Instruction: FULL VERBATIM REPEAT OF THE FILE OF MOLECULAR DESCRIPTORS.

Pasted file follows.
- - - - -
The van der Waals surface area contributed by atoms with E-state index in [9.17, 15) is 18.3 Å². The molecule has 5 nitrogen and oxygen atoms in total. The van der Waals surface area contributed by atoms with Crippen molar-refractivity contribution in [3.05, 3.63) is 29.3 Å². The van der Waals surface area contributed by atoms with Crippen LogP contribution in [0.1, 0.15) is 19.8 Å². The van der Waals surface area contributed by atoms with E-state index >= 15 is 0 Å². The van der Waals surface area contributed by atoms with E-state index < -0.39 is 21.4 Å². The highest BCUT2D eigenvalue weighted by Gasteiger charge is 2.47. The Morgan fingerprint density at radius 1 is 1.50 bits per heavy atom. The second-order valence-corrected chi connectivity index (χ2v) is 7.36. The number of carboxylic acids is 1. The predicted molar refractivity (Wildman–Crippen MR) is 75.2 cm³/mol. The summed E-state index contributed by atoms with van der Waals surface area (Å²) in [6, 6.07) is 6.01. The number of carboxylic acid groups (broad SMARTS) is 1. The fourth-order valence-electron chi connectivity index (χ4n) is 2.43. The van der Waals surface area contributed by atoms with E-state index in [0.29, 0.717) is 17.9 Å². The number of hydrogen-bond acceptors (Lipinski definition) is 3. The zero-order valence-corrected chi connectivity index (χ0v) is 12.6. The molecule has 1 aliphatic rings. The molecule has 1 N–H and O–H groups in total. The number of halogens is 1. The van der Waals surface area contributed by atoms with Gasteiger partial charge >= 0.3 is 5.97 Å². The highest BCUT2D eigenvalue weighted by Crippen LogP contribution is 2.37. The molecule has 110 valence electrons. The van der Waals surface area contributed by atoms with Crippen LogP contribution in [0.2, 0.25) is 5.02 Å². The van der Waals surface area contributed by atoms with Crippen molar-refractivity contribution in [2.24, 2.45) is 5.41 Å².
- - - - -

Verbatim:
The van der Waals surface area contributed by atoms with E-state index in [9.17, 15) is 18.3 Å². The molecule has 5 nitrogen and oxygen atoms in total. The van der Waals surface area contributed by atoms with Crippen molar-refractivity contribution in [3.05, 3.63) is 29.3 Å². The van der Waals surface area contributed by atoms with Crippen LogP contribution in [0.1, 0.15) is 19.8 Å². The van der Waals surface area contributed by atoms with E-state index >= 15 is 0 Å². The van der Waals surface area contributed by atoms with E-state index < -0.39 is 21.4 Å². The highest BCUT2D eigenvalue weighted by Gasteiger charge is 2.47. The Morgan fingerprint density at radius 1 is 1.50 bits per heavy atom. The second-order valence-corrected chi connectivity index (χ2v) is 7.36. The number of carboxylic acids is 1. The predicted molar refractivity (Wildman–Crippen MR) is 75.2 cm³/mol. The summed E-state index contributed by atoms with van der Waals surface area (Å²) in [6, 6.07) is 6.01. The number of carboxylic acid groups (broad SMARTS) is 1. The fourth-order valence-electron chi connectivity index (χ4n) is 2.43. The van der Waals surface area contributed by atoms with E-state index in [0.29, 0.717) is 17.9 Å². The number of hydrogen-bond acceptors (Lipinski definition) is 3. The zero-order valence-corrected chi connectivity index (χ0v) is 12.6. The molecule has 1 aliphatic rings. The molecule has 1 N–H and O–H groups in total. The number of halogens is 1. The van der Waals surface area contributed by atoms with Gasteiger partial charge >= 0.3 is 5.97 Å². The highest BCUT2D eigenvalue weighted by Crippen LogP contribution is 2.37. The molecule has 110 valence electrons. The van der Waals surface area contributed by atoms with Crippen LogP contribution in [0.2, 0.25) is 5.02 Å². The van der Waals surface area contributed by atoms with Crippen molar-refractivity contribution in [2.24, 2.45) is 5.41 Å².